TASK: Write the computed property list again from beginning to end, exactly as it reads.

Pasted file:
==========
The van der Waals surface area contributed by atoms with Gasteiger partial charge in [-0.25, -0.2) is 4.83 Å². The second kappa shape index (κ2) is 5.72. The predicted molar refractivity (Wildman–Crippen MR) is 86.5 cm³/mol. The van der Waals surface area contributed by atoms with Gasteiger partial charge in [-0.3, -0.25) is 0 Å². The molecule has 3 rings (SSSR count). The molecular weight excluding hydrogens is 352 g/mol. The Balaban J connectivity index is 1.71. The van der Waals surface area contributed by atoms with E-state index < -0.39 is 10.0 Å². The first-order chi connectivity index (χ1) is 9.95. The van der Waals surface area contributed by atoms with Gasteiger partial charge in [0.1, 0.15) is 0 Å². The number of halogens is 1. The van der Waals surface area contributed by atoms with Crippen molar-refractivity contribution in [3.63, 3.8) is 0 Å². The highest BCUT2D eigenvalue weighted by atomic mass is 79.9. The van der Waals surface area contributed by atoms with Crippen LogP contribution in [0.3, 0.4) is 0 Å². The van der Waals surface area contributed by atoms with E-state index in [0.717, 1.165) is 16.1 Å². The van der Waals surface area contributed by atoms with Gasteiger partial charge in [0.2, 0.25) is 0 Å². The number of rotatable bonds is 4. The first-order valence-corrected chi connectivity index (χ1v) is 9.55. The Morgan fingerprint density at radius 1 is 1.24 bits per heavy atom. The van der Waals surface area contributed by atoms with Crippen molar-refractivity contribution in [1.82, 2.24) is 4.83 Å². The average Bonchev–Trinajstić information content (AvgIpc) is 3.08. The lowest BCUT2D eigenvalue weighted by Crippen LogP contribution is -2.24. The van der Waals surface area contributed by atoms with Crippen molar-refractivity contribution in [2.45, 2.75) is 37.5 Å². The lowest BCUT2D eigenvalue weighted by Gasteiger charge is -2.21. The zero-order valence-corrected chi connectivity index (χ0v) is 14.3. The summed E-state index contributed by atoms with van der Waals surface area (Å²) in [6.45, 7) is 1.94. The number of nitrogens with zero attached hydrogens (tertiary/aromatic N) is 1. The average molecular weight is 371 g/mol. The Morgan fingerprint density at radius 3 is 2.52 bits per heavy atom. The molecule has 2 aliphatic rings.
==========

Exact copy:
The van der Waals surface area contributed by atoms with Gasteiger partial charge in [-0.25, -0.2) is 4.83 Å². The second kappa shape index (κ2) is 5.72. The predicted molar refractivity (Wildman–Crippen MR) is 86.5 cm³/mol. The van der Waals surface area contributed by atoms with Gasteiger partial charge in [-0.3, -0.25) is 0 Å². The molecule has 3 rings (SSSR count). The molecular weight excluding hydrogens is 352 g/mol. The Balaban J connectivity index is 1.71. The van der Waals surface area contributed by atoms with E-state index < -0.39 is 10.0 Å². The first-order chi connectivity index (χ1) is 9.95. The van der Waals surface area contributed by atoms with Gasteiger partial charge in [0.1, 0.15) is 0 Å². The number of halogens is 1. The van der Waals surface area contributed by atoms with Crippen molar-refractivity contribution in [3.63, 3.8) is 0 Å². The highest BCUT2D eigenvalue weighted by atomic mass is 79.9. The van der Waals surface area contributed by atoms with Crippen LogP contribution in [0.3, 0.4) is 0 Å². The van der Waals surface area contributed by atoms with E-state index in [0.717, 1.165) is 16.1 Å². The van der Waals surface area contributed by atoms with Gasteiger partial charge in [0.2, 0.25) is 0 Å². The number of rotatable bonds is 4. The first-order valence-corrected chi connectivity index (χ1v) is 9.55. The Morgan fingerprint density at radius 1 is 1.24 bits per heavy atom. The van der Waals surface area contributed by atoms with Crippen molar-refractivity contribution in [1.82, 2.24) is 4.83 Å². The average Bonchev–Trinajstić information content (AvgIpc) is 3.08. The lowest BCUT2D eigenvalue weighted by Crippen LogP contribution is -2.24. The van der Waals surface area contributed by atoms with Crippen molar-refractivity contribution in [2.45, 2.75) is 37.5 Å². The lowest BCUT2D eigenvalue weighted by Gasteiger charge is -2.21. The zero-order valence-corrected chi connectivity index (χ0v) is 14.3. The summed E-state index contributed by atoms with van der Waals surface area (Å²) in [6.45, 7) is 1.94. The number of nitrogens with zero attached hydrogens (tertiary/aromatic N) is 1. The average molecular weight is 371 g/mol. The Morgan fingerprint density at radius 3 is 2.52 bits per heavy atom. The molecule has 2 aliphatic rings.